Solstices, Equinoxes, Seasons and Science of Time
My business is all about devices built to measure time. For most of us time is a framework for where we have been, where we are (or should be!), and where we will be - a scale by which we plot our path in our own little worlds. It is good, therefore, to reflect occasionally that time is a function not only of the world in which we live but, of our solar system itself. Our time and seasons are governed by our planet's rotation and its orbit around the sun.
One curiosity for me in moving from Great Britain to the United States was how the two countries view differently the arrivals of each season. Here, June 21st is often thought of as heralding the start of Summer, while in Britain it is known as "MidSummer" with "MidSummer's Day" being celebrated on June 24th. I guess it has partly to do with the more temperate climate in the British Isles; the temperature difference between the coldest day and the hottest day is much narrower in Britain. Add to that the very real potential for any Summer to be as wet as the preceding Spring, and you might start to grasp that June has as as much chance of being the best Summer month as do July or August.
An equinox in astronomy is that moment in time (not a whole day) when the center of the Sun can be observed to be directly above the Earth's equator, occurring around March 20 and September 23 each year.
Solstices occur twice a year, when the tilt of the Earth's axis is oriented directly towards or away from the Sun, causing the Sun to appear to reach its northernmost and southernmost extremes. The name is derived from the Latin sol (sun) and sistere (to stand still) because at the solstices, the Sun stands still in declination; that is, its apparent movement north or south comes to a standstill.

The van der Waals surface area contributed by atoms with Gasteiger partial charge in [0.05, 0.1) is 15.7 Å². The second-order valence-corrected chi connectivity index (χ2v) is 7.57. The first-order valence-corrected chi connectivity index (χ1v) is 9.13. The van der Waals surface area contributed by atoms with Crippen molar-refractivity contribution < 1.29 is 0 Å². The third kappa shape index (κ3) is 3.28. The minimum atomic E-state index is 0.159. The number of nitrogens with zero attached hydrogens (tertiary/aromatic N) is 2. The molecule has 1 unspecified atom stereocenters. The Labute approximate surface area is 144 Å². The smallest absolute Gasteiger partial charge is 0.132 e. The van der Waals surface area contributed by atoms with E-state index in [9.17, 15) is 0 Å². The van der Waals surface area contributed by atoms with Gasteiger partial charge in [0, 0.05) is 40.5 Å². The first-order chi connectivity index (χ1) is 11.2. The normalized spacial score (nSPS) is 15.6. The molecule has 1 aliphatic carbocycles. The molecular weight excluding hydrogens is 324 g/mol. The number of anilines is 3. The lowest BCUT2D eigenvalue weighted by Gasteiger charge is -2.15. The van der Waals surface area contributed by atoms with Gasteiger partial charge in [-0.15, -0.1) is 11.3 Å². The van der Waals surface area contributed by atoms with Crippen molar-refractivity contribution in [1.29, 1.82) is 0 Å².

There is either an equinox (autumn and spring) or a solstice (summer and winter) on approximately the 21st day of the last month of every quarter of the calendar year. On a day which has an equinox, the center of the Sun will spend a nearly equal amount of time above and below the horizon at every location on Earth, and night and day will be of nearly the same length. The word equinox derives from the Latin words aequus (equal) and nox (night). In reality, the day is longer than the night at an equinox.
The cause of the seasons is that the Earth's axis of rotation is not perpendicular to its orbital plane around the Sun but currently makes an angle of about 23.44 degree. As a consequence, for half the year (from around 20 March to 22 September) the northern hemisphere tips to the Sun with the maximum around 21 June, while for the other half year the southern hemisphere has this distinction with the maximum around 21 December.
So, as you can see, time is a much broader thing than just what hour of the day it is. From ancient times (pun intended), Man has been consumed with understanding his world and his universe. Science is a process of observation, measurement, and explanation. Time has been a continual subject of that process ever since science was part of philosophy. In the next several articles, we will look at some of the amazing devices created to perform those measurements,such as astronomical clocks.